We put out one fire but now Mark Carney wants to start another

by Mitch Feierstein about 4 years 1 month ago

Mervyn King’s decade at the Bank of England was a disaster. The Bank was too slack during the long and indisciplined boom, under prepared for the crash and playing catch-up thereafter. The legacy of Lord King’s (and Gordon Brown’s) career has been an economy still limping along far below peak output, real wages caught in a vice. Few recent careers have more comprehensively failed.

Lord King at Wimbledon

Lord King at Wimbledon

But it wasn’t all bad. In that long decade of failing banks, easy money and over-protection of creditors, Lord King at least clung to one last shred of decency. If a failing bank, or other lender in distress, wanted to borrow money from the Bank of England, it would be obliged to offer reasonable collateral, borrow for relatively short periods – and be made to pay real money for the privilege. Yes, the result could look punitive, but that, in Lord King’s mind, was the point. Banks are meant to run themselves so that they do not need to obtain bailout funds from the Bank of England. If they foul up, then they – their shareholders, managers and creditors – should be on the hook, not taxpayers or prudent savers. It’s a rule that has served capitalism well enough for the last five centuries. Lord King was the last major central banker on Earth to cling to this belief. He was alone, but he was right.

Mark Carney has ditched all that. In a recent speech, the new Bank Governor spoke about the need to “keep up” with developments elsewhere and promised to make emergency credit cheaper and quicker, adding that the range of assets the Bank would accept as collateral would be wider. In effect, this is a promise of cheap money, slackly administered – a fire hose of liquidity.

The head of the European Central Bank (and, like Mr Carney, once of Goldman Sachs), Mario Draghi, once promised to save the euro by “doing whatever it takes”. That promise has led to some sweet returns for the financial sector, but at the cost of keeping rotten banks afloat with loans and encouraging the good ones to weaken their balance sheets. Thanks to Mr Carney, we’re now getting the same.

Canada's housing bubble ready to pop, UK next!

Canada's housing bubble is ready to pop, UK next!

The move is disastrous. The Bank is already permitting yet another unsustainable boom to run unchecked. Rightmove, the property website, last week said London house prices had risen £50,000 in a month. The Bank liquidity pump is supplying petrol to that fire, while George Osborne’s Help to Buy scheme strikes the match.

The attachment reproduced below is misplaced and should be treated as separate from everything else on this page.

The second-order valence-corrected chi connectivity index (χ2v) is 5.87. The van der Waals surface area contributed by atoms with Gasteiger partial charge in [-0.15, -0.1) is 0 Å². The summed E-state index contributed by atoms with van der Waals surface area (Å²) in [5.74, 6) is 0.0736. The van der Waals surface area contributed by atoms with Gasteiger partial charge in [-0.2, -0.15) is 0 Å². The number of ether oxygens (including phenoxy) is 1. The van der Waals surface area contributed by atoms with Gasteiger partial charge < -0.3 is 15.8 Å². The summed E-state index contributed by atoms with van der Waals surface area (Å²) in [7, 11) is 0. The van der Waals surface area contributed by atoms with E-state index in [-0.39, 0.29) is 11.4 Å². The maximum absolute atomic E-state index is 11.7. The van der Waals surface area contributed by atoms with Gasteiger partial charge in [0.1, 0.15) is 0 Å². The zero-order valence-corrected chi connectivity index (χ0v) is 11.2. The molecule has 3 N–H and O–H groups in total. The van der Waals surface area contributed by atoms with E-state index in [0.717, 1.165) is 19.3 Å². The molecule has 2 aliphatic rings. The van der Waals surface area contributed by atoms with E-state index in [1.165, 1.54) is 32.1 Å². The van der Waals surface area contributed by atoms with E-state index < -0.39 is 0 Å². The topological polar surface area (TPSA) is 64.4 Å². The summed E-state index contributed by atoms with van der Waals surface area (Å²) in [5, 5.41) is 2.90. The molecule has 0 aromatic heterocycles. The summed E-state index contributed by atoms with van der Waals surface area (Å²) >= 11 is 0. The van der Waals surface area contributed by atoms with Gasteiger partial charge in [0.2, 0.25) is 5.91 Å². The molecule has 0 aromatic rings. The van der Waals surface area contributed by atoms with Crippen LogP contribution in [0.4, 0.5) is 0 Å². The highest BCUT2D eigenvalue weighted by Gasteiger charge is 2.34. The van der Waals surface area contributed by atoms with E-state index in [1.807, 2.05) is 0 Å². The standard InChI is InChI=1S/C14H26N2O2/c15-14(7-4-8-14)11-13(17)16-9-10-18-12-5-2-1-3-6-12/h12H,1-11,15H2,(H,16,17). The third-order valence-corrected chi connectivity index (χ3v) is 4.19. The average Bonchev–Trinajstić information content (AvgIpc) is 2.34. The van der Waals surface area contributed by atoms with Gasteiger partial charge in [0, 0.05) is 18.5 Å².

Less widely noted, but equally crucial, the UK equity market has almost doubled since its 2009 low, while the German and many US equity indices hit all-time highs. The tech-heavy Nasdaq exchange is now seeing the return of dot.com-bubble valuations, while junk bonds trade at interest rates well below those offered by AAA-rated bonds some 20 years back. Indeed, the US Federal Reserve, normally so relaxed about these things, became so concerned last week that it sent a warning letter to the likes of Goldman regarding the “low quality of leveraged loans”.

Given the state of the global economy, the only possible cause of these surging asset prices is the wholesale purchase of financial assets by the Bank, the Federal Reserve and other central banks. This is central banking via asset bubble creation: QE Infinity, a path without exit.

Mr Carney, far from wanting to damp this activity down, seems keen to extend and enlarge it. The assets (and also the liabilities) of the British banking sector are now around four times national income. You only have to look at the destruction wreaked on Ireland and Iceland to understand the risks of running an engine on a chassis too small to bear the load.

But Mr Carney doesn’t care. Noting nonchalantly that, based on current trends, British bank assets would grow to nine times the size of the economy by 2050, he suggested – quoting the former Barclays chief Bob Diamond – that it was time to welcome an industry that can “be both a global good and a national asset”.

You do have to wonder if his departure from the land of hockey pucks, grizzlies and maple syrup has sent the poor man crazy. Yes, of course, the UK cannot simply wish its financial industry away from these shores. And yes, it creates jobs and pays taxes. And yes, the Bank of England is making some genuine efforts to improve both bank capitalisation and bank risk management.

But who is he kidding? No country ever, anywhere, has managed to abolish financial crises. Since the birth of modern banking, there have been regular crises. No sooner is one stable door locked, bolted, watched and guarded, than a new door emerges somewhere in the unlit spaces far from view – somewhere you haven’t even thought to look. Our current financial crisis has already caused the longest depression not only in British but in European history. It’s almost impossible to imagine how bad the next one will be.

The fact, as psychologists have observed, is that humans are prey to both optimism bias – things will turn out better than they do… it’s different this time… hey, I’m smarter now – and anchoring bias – the future probably looks a little like today.

To these two factors add the reality that the “sell side” in financial markets – roughly speaking, Goldman Sachs and its peers – is far better resourced, vocal and politically connected than the poor old “buy side” (roughly speaking: you and your battered old pension fund). The result is that our financial markets are at permanent risk of inflated valuations and irrational exuberance.

We can’t change reality. Greed will always have a tendency to win out over experience. Asset markets will always want to froth. Industries with money will always secure more political influence than they ought to have. The best-regulated markets will always be well protected against the last crisis, but vulnerable to the next one.